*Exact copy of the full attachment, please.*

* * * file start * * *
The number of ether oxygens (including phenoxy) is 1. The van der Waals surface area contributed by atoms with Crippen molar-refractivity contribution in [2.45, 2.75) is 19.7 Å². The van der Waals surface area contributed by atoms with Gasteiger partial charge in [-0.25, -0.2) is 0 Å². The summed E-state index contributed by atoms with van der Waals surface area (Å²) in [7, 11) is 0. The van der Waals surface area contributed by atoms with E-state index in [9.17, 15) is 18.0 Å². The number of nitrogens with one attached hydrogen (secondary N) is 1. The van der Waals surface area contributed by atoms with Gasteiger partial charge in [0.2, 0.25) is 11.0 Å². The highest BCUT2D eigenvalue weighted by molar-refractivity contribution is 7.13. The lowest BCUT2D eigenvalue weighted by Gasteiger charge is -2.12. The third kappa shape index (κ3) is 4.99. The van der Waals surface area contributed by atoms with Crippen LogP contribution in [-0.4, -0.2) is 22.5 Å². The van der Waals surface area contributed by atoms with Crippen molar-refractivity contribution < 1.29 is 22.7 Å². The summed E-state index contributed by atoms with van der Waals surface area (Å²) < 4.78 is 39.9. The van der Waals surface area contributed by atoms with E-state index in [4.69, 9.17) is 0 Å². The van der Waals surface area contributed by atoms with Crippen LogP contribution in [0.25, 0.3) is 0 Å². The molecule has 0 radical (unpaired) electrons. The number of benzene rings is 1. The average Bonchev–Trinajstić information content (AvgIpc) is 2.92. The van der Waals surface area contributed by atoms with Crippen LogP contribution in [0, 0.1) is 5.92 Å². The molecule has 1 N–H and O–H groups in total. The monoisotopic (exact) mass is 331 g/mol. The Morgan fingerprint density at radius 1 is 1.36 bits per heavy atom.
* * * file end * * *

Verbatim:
The number of ether oxygens (including phenoxy) is 1. The van der Waals surface area contributed by atoms with Crippen molar-refractivity contribution in [2.45, 2.75) is 19.7 Å². The van der Waals surface area contributed by atoms with Gasteiger partial charge in [-0.25, -0.2) is 0 Å². The summed E-state index contributed by atoms with van der Waals surface area (Å²) in [7, 11) is 0. The van der Waals surface area contributed by atoms with E-state index in [9.17, 15) is 18.0 Å². The number of nitrogens with one attached hydrogen (secondary N) is 1. The van der Waals surface area contributed by atoms with Gasteiger partial charge in [0.2, 0.25) is 11.0 Å². The highest BCUT2D eigenvalue weighted by molar-refractivity contribution is 7.13. The lowest BCUT2D eigenvalue weighted by Gasteiger charge is -2.12. The third kappa shape index (κ3) is 4.99. The van der Waals surface area contributed by atoms with Crippen LogP contribution in [-0.4, -0.2) is 22.5 Å². The van der Waals surface area contributed by atoms with Crippen molar-refractivity contribution < 1.29 is 22.7 Å². The summed E-state index contributed by atoms with van der Waals surface area (Å²) < 4.78 is 39.9. The van der Waals surface area contributed by atoms with E-state index in [4.69, 9.17) is 0 Å². The van der Waals surface area contributed by atoms with Crippen LogP contribution in [0.25, 0.3) is 0 Å². The molecule has 0 radical (unpaired) electrons. The number of benzene rings is 1. The average Bonchev–Trinajstić information content (AvgIpc) is 2.92. The van der Waals surface area contributed by atoms with Crippen LogP contribution in [0, 0.1) is 5.92 Å². The molecule has 1 N–H and O–H groups in total. The monoisotopic (exact) mass is 331 g/mol. The Morgan fingerprint density at radius 1 is 1.36 bits per heavy atom.